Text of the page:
breaking news E

Viscose Filament Yarn (VFY) manufacturing (This image is for illustration purpose only, not of the actual plant)

By Pushkar Shukla, Amit Kumar, Sanjeev Gupta and Hiten Mehta

In the present case study, A Viscose Filament Yarn (VFY) manufacturing unit is conducting dyeing operations using dispersed pigments in their plant. During the color change in yarn manufacturing, the existing pigment solution is drained from the tank.

This solution is collected in a sump and further sent to ETP along with acid wash effluent (pH= 2, Flow = 200 m3/h). The complete effluent management system of the plant is mentioned in Figure 1.

Figure 1: Layout of effluent management stream of VFY manufacturing plant | Figure 2 (A-F): Results of pre and post (left-right) treated samples during pilot trials

The effluent treatment plant comprises of 5 Streams, of which 3 streams (D1, D2, D3) are major streams: D3 stream is the color-rich stream which comprises of dye room effluent along with washing of pot spinning process. D3 stream merges with highly Acidic and Zinc-rich D2 stream. The presence of Zinc Sulphate and Sulphuric Acid make this an acidic and metal-rich stream with a pH ~2. The stream is taken to a clarifier where pH is adjusted with lime to alkaline to precipitate and remove suspended matter. However, color arising due to Pigment rich stream is not efficiently removed.

D1 Stream is Alkaline in nature arising from Caustic Soda Plant, Water Treatment Plant (WTP), Alkaline effluent of other manufacturing processes. The effluent of a power plant is also mixed into this stream. D1 Stream is neutralized and treated with Polyelectrolyte to remove suspended matter.

After conducting lab scale trials on combined (D2+D3) stream good color removal was observed. However, the doses and large volume were making the treatment process economically unfeasible. Hence, it was decided to segregate the color-rich dye room effluent from other effluents and treat it with VYTAL 641 on a batch scale, and then send the treated water to D2 stream. Though, this required additional piping in the current set-up, significant savings in terms of operating cost made it more viable.

To check the validity of the proposed system, a pilot-scale trial was planned for 2 days where dye room effluent was treated with VYTAL 641 in a 300 L clarifier and results were monitored.

From Table 2 and Figure 2 (A-F) it can be observed that VYTAL 641 was able to deliver consistent performance in the case of an individual as well as mixed pigment-containing effluent giving between 98 to 99.9 % color removal.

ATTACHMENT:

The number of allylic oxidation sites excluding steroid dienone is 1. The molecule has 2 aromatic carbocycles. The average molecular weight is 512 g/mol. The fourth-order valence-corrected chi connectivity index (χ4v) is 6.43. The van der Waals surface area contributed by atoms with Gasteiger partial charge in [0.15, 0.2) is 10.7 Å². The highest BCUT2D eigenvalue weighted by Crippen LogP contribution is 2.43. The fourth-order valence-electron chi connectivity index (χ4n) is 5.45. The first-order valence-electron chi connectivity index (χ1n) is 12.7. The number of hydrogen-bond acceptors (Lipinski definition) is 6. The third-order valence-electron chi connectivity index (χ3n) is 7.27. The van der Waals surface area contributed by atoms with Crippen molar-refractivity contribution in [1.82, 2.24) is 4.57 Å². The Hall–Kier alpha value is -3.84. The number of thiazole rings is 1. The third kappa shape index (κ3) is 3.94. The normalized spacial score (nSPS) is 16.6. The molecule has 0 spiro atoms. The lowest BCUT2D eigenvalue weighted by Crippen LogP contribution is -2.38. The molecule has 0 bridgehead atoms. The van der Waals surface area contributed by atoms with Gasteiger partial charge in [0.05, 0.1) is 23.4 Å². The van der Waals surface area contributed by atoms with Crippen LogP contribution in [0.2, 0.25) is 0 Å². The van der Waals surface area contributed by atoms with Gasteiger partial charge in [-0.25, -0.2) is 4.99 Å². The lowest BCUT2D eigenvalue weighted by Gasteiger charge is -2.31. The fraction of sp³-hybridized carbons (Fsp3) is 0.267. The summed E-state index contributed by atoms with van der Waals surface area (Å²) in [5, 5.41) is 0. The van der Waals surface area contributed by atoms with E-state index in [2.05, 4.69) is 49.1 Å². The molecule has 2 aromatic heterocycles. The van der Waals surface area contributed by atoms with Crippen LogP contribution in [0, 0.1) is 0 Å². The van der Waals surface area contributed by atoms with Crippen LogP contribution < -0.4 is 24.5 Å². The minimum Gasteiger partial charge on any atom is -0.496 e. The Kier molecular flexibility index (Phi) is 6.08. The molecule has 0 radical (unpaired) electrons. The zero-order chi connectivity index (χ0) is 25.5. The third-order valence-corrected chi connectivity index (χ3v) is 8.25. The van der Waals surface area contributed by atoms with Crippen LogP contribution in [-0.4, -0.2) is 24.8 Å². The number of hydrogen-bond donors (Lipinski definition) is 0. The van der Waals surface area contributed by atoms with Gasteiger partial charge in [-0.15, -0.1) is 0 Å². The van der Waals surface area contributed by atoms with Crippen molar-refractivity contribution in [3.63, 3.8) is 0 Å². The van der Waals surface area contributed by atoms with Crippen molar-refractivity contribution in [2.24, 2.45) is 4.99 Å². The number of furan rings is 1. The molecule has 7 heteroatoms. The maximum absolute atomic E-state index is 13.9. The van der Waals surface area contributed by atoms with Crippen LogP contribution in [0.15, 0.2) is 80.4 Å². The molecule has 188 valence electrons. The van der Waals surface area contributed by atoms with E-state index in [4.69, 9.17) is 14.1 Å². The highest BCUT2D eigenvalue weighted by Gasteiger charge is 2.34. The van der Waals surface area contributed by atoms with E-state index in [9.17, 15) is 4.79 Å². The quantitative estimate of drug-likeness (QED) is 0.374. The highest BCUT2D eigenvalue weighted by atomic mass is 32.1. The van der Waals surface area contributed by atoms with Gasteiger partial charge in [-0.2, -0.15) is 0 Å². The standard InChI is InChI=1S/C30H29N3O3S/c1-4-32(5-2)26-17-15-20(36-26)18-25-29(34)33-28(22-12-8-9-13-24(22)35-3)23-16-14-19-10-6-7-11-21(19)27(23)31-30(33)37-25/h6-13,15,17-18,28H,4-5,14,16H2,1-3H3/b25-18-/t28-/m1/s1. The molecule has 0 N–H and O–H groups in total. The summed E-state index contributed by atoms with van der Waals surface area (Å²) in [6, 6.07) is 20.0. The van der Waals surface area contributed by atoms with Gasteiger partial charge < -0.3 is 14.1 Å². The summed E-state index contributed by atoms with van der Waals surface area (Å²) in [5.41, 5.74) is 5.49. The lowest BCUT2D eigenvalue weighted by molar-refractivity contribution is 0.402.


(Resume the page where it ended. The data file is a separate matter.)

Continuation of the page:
On the basis of the successful pilot trial, it was decided to segregate the high color dye room washing stream and treat it separately. As there were space constraints in the plant, it was decided to have 6 clarifiers of 1 m3 capacity each instead of one large clarifier. This can treat the incoming effluent from the dye room before discharge to the ETP. Another advantage of this scheme is that effluent can be treated batch-wise depending upon the quantity generated. The treatment scheme is described in Figure 3.

Figure 3: Proposed treatment scheme for dye room effluent with C.S of clarifier

The results obtained from commercial trials are tabulated in Table 3.

Good results of final implementation into plant led to the successful deployment of the treatment system. The persistent problem, for several decades, was solved by the novel Product (VYTAL 641).

Figure 4 (a-d): Results of pre and post (left-right) treated samples during implementation

CONCLUSION
In this study, we synthesized novel hybrid coagulants for the removal of dispersed pigment. VYTAL 641 shows significant removal efficiency for dispersed pigment (≥95 %), it also shows faster and larger floc formation compared to other coagulants which in turn will lead to better operational efficiency. It has shown good anti-dispersant properties to coagulate the suspended pigment particles, which the conventional treatment system was not able to achieve. The VYTAL 641 based treatment system was found to be robust across all dyes and mixed effluent.

Overall, it can be concluded that hybrid-coagulants can provide better color removal than conventional inorganic coagulants, in a single step.

About the Authors

Dr. Pushkar Shukla holds a Master’s degree in Organic Chemistry and Ph.D. in Chemistry from ICT, Mumbai. He has 10 years of research experience in water, wastewater treatment, adsorption, development of separation, and purification technologies and Environment Research. He presently leads the water product development team at Grasim Industries. He has 10 research papers and 3 patents to his name.
Amit Kumar holds Master’s degree in Chemical Engineering from IIT Roorkee. He is having 7 years of experience in specialty chemicals for water treatment and oil & gas industries. He is presently leading Industrial, new product, and application development at Grasim Industries Limited.
Dr. Sanjeev Gupta holds a Master of Science in Applied Chemistry and Ph.D. in Chemistry. He has 18 years of experience in industrial research. His expertise includes water & wastewater treatment, hybrid biochemical treatment, environmental management, Chemical recovery, New product development, etc. Dr. Gupta was awarded Mecaster Young Scientist Award for the year 2011.
Dr. Hiten Mehta holds a Master of Science in Organic chemistry and a Ph.D. in Chemistry. He has 17 years of experience in industrial research. His expertise includes process development, Intellectual properties, regulatory guidelines for various regions of API, specialty chemical, personal care actives, Aluminium chemistry, and applications focused product development.

This case study was published in the annual “Finest-50 Global Case Studies” Special Digital Edition, March-April 2022. Click here to read the complete e-Magazine issue.

© Smart Water & Waste World. Send us your editorial contributions at mayur@smartwww.in